Nesting elements and grids

Nesting in Gridset can be a bit confusing. To clear this up, first decide what you are nesting: are you nesting an element on grid within another element on grid? Or are you nesting a grid within a grid? We’ll cover both in this post.

Nesting an element on grid within another element on the same grid

Nesting percentages in CSS can be tricky, involving maths and calculators to figure out the compounding percentages. You see, one column width of a four-column grid is 25%, but if that one column is within a two-column element, it would be 50%. Context changes the width and margin measurements.

Luckily Gridset makes this all very easy by adjusting the measurement calculations for you. In order to nest an element on grid within another on grid, you merely need to continue using the span class you intend:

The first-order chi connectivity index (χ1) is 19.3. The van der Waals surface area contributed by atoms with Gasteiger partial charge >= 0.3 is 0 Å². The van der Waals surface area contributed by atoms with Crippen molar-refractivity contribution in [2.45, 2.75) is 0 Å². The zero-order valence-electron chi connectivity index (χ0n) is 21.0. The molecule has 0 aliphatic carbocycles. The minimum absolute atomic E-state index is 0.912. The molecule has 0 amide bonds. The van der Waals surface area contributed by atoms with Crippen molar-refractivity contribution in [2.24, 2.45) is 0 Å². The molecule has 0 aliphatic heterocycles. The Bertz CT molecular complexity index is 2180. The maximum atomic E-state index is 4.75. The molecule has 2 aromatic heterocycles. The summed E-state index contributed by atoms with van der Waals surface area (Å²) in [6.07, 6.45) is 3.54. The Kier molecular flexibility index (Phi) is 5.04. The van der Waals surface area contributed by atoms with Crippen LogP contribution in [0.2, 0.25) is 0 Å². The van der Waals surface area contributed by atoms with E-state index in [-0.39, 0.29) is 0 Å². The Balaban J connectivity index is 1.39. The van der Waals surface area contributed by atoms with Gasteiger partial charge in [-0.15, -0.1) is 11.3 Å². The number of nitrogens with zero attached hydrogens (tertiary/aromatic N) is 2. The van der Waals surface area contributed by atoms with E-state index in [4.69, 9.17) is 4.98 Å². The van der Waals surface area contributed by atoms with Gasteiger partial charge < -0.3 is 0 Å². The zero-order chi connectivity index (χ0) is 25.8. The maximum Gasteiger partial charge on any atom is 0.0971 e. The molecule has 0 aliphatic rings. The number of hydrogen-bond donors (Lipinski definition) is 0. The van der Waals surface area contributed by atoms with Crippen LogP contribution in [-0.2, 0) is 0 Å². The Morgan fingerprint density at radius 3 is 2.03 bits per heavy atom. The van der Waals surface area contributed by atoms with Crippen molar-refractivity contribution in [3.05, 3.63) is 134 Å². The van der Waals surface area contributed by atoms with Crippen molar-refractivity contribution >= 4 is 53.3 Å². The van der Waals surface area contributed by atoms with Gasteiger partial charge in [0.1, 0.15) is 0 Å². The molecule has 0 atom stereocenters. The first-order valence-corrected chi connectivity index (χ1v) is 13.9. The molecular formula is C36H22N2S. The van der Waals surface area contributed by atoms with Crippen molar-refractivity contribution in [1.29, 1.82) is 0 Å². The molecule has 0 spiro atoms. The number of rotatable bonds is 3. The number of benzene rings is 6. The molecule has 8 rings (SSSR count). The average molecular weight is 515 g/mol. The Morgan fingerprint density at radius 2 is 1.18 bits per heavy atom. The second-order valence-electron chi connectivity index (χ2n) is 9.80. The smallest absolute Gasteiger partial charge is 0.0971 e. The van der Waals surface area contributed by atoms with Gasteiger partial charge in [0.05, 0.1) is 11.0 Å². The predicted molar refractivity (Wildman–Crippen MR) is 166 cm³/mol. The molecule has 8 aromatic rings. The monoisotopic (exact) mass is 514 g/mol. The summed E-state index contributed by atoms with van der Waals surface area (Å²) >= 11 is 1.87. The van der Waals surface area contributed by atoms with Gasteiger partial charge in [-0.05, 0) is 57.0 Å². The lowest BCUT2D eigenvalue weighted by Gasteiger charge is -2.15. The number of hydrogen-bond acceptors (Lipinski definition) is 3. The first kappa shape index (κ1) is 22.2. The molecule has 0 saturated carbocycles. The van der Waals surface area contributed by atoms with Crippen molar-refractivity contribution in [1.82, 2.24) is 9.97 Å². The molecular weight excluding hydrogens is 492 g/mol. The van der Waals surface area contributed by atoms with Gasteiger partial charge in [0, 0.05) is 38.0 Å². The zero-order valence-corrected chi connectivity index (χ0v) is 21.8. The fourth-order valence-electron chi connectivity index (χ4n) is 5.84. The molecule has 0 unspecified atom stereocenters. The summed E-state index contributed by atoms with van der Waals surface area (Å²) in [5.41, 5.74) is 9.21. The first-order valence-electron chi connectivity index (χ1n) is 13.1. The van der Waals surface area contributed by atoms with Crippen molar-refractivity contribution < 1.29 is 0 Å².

<section class="d2-d4">
    <article class="d3">
    …
    </article>
</section>

The Gridset CSS will handle the different percentages for you.

Nesting grids

It’s also quite easy to nest a grid within another grid. As every grid generated by Gridset is set in percentages, you can use a grid anywhere you like to divide up the available space. This is achieved by using the classes for the grid you want to use wherever you want to use it:

<section class="da2-da4">
    <article class="db1-db2">
    …
    </article>
    <article class="db3-db4">
    …
    </article>
</section>

There is only one trick: as of right now, you cannot nest a grid within itself. Doing so will result in elements on grid being treated as on the same grid, as in the first example on this page (nesting an element on grid within another element on the same grid).

To nest the same grid within itself, you need to duplicate the grid and use two different prefixes.